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We study the problem of parameter estimation in continuous density hidden Markov models (CDHMMs) for automatic speech recognition (ASR). As in support vector machines, we propose a learning algorithm based on the goal of margin maximization. Unlike earlier work on maxmargin Markov networks, our approach is specifically geared to the modeling of realvalued observations (such as acoustic feature vectors) using Gaussian mixture models. Unlike previous discriminative frameworks for ASR, such as maximum mutual information and minimum classification error, our framework leads to a convex optimization, without any spurious local minima. The objective function for large margin training of CDHMMs is defined over a parameter space of positive semidefinite matrices. Its optimization can be performed efficiently with simple gradientbased methods that scale well to large problems. We obtain competitive results for phonetic recognition on the TIMIT speech corpus. 1
Comparison of Discriminative Training Criteria and Optimization Methods for Speech Recognition
, 2001
"... The aim of this work is to build up a common framework for a class of discriminative training criteria and optimization methods for continuous speech recognition. A unified discriminative criterion based on likelihood ratios of correct and competing models with optional smoothing is presented. The u ..."
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Cited by 45 (8 self)
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The aim of this work is to build up a common framework for a class of discriminative training criteria and optimization methods for continuous speech recognition. A unified discriminative criterion based on likelihood ratios of correct and competing models with optional smoothing is presented. The unified criterion leads to particular criteria through the choice of competing word sequences and the choice of smoothing. Analytic and experimental comparisons are presented for both the maximum mutual information (MMI) and the minimum classification error (MCE) criterion together with the optimization methods gradient descent (GD) and extended Baum (EB) algorithm. A tree searchbased restricted recognition method using word graphs is presented, so as to reduce the computational complexity of large vocabulary discriminative training. Moreover, for MCE training, a method using word graphs for efficient calculation of discriminative statistics is introduced. Experiments were performed for continuous speech recognition using the ARPA wall street journal (WSJ) corpus with a vocabulary of 5k words and for the recognition of continuously spoken digit strings using both the TI digit string corpus for American English digits, and the SieTill corpus for telephone line recorded German digits. For the MMI criterion, neither analytical nor experimental results do indicate significant differences between EB and GD optimization. For acoustic models of low complexity, MCE training gave significantly better results than MMI training. The recognition results for large vocabulary MMI training on the WSJ corpus show a significant dependence on the context length of the language model used for training. Best results were obtained using a unigram language model for MMI training. No significant co...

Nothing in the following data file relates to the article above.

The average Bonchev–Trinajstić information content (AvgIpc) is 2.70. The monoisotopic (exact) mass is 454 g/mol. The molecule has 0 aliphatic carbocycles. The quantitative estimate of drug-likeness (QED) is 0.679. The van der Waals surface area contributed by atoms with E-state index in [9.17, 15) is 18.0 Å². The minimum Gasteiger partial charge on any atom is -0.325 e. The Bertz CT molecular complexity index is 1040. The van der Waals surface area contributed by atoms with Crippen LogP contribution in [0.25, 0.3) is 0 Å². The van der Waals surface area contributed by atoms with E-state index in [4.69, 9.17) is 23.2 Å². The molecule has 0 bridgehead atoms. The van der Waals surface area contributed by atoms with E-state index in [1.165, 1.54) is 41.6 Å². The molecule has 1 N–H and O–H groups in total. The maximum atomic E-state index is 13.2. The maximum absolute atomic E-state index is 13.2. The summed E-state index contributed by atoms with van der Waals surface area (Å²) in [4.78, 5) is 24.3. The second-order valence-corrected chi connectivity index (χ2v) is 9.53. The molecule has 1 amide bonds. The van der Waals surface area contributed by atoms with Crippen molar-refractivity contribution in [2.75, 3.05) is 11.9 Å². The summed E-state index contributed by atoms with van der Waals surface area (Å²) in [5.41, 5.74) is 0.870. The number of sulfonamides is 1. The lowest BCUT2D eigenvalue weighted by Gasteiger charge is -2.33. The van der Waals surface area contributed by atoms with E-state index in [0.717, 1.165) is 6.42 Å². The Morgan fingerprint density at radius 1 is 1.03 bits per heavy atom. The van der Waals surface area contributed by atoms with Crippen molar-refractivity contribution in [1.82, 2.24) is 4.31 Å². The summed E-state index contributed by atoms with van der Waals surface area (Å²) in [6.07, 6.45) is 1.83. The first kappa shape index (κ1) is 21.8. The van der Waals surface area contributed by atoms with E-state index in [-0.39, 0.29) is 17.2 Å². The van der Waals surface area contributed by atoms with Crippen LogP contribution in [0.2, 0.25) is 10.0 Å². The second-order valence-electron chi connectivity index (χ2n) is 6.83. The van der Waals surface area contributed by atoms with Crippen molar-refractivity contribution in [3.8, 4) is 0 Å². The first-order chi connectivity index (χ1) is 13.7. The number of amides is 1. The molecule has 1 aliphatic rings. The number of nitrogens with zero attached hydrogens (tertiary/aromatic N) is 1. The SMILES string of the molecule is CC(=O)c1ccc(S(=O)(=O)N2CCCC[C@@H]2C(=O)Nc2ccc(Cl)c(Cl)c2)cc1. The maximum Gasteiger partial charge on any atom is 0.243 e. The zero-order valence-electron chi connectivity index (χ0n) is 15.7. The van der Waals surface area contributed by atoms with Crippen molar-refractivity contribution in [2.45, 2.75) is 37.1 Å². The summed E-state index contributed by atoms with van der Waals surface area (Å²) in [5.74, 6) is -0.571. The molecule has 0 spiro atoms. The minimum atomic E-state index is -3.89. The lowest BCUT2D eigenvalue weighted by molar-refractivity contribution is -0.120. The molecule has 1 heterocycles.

The Dynamics of Nonlinear Relaxation Labeling Processes
, 1997
"... We present some new results which definitively explain the behavior of the classical, heuristic nonlinear relaxation labeling algorithm of Rosenfeld, Hummel, and Zucker in terms of the HummelZucker consistency theory and dynamical systems theory. In particular, it is shown that, when a certain symm ..."
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Cited by 31 (10 self)
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We present some new results which definitively explain the behavior of the classical, heuristic nonlinear relaxation labeling algorithm of Rosenfeld, Hummel, and Zucker in terms of the HummelZucker consistency theory and dynamical systems theory. In particular, it is shown that, when a certain symmetry condition is met, the algorithm possesses a Liapunov function which turns out to be (the negative of) a wellknown consistency measure. This follows almost immediately from a powerful result of Baum and Eagon developed in the context of Markov chain theory. Moreover, it is seen that most of the essential dynamical properties of the algorithm are retained when the symmetry restriction is relaxed. These properties are also shown to naturally generalize to higherorder relaxation schemes. Some applications and implications of the presented results are finally outlined.
Discriminative speaker adaptation with conditional maximum likelihood linear regression
 In Eurospeech
, 2001
"... We present a simplified derivation of the extended BaumWelch procedure, which shows that it can be used for Maximum Mutual Information (MMI) of a large class of continuous emission density hidden Markov models (HMMs). We use the extended BaumWelch procedure for discriminative estimation of MLLRty ..."
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Cited by 26 (2 self)